10/11. I am currently teaching in the high school I attended as a student. When I was there ten years ago, there was only maybe one person in the school of over 1000 that was out. Now, hardly anyone bats an eye. I have straight students that get angry at the thought that people would be made to feel bad for who they are. So that's pretty great.

The accessibility of gay people in media has also made a really big difference. Growing up, most gay celebrities and role models were very flamboyant and performative. There's absolutely nothing wrong with that but it makes it difficult to identify with when you're not someone who is particularly performative.


The last thing I will say is that social media has made dating infinitely easier than I could have imagined as a kid.

11/11. My brother is ten years younger than me; he's seventeen, eighteen soon. I'm gay, he isn't. He goes to the same school I went to.

When I was there? No out gay kids.

For him? There have been two/three out guys in his year since they were all thirteen/fourteen.

Honestly, I'm kind of envious. I didn't realise my sexuality till I was 17 and didn't come out till 19.


BONUS: I'm gay and I'm 28... Not sure that that counts as "older" but I'll answer anyway.

I think that my time in high school was actually a major cultural transition time. I graduated in 2005 so was there 2001-2005. The world changed a LOT in those 4 years, as you might imagine.

My high school had a gay/straight alliance. I remember in my first year it had about 3 members (in a school of ~2000 students). Their posters were ripped down or vandalized as soon as they went up. Members got harassed in the hallways. Teachers didn't seem too interested in doing anything about it. Gay slurs were heard thrown around all the time.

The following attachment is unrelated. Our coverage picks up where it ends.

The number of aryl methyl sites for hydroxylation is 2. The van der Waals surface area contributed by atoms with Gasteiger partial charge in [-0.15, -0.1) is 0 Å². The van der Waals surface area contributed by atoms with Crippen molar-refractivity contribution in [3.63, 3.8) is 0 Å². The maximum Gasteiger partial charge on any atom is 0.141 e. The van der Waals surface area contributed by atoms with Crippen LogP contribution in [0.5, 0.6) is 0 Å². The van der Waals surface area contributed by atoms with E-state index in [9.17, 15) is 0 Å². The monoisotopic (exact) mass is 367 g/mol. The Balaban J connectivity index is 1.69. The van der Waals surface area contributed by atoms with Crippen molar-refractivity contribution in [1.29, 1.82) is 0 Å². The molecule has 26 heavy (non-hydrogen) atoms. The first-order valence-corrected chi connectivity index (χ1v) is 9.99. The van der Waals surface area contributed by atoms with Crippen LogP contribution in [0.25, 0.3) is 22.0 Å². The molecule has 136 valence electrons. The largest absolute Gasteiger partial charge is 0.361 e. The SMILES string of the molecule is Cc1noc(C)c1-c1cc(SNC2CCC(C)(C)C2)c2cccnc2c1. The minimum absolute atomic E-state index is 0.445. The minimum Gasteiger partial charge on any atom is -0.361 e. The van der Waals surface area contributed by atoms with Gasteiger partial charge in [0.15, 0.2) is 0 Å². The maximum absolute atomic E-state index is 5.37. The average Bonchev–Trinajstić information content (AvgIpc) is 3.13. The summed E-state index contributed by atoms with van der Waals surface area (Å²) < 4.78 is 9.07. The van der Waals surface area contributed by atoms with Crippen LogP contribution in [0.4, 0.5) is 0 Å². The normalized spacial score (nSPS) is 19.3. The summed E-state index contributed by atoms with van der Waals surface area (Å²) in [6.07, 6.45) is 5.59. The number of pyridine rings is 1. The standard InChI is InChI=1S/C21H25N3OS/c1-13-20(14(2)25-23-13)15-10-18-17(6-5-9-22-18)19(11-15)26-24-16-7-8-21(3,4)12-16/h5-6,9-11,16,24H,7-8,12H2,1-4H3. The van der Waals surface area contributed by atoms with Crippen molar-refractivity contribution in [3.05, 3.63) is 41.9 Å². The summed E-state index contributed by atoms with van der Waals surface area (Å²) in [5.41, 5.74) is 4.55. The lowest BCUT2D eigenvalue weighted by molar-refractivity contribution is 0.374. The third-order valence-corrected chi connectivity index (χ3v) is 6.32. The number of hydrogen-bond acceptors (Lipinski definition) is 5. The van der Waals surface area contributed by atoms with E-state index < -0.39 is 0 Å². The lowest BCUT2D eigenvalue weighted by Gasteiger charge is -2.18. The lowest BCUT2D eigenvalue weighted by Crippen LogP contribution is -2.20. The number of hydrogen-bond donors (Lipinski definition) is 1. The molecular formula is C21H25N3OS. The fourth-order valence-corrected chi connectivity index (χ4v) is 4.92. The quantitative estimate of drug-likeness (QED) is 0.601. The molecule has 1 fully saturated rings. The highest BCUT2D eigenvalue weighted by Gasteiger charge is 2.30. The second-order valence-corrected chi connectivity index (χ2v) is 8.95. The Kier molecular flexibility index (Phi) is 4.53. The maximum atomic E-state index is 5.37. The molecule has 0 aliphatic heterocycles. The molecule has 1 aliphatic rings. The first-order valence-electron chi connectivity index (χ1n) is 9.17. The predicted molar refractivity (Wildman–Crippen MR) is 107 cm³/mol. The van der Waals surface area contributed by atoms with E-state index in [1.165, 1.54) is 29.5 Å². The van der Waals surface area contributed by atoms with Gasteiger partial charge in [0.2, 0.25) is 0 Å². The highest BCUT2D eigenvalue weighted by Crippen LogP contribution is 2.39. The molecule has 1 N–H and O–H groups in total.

By the time I graduated the club had around 50 active members, making it one of the largest after school clubs at the school aside from things like sports and musicals. We had 200 people sign up to do the Day of Silence my senior year, and I hear it was up to 500 the year after I graduated. The environment for queer kids at the school was DRAMATICALLY different. Gay slurs were way less common to hear and more likely to be met with a negative reaction (either by fellow students or by teachers). Our valedictorian was an out gay guy and talked about his coming out experience in his graduation speech and how he was so supported by faculty members.

I'm not sure what happened within those few years to change everything. It was subtle. There were a few national milestones- sodomy laws were overturned by SCOTUS, gay marriage was legalized in MA (we were just a few states over in NJ), Christina Agulara released her "I Am Beautiful" music video (which I know sounds silly, but at the time it was such a big deal- she was one of the biggest pop stars in the world and she was saying gay and trans people are beautiful). The school's culture just slowly shifted.

It was kind of cool to be able to be part of the generation that saw this big change.



In most situations, when you're hurt by someone, it can be best to just forgive and forget. However, there are some people that can't help but hold grudges. Sometimes it can just be petty, but other times, it can be for very valid reasons.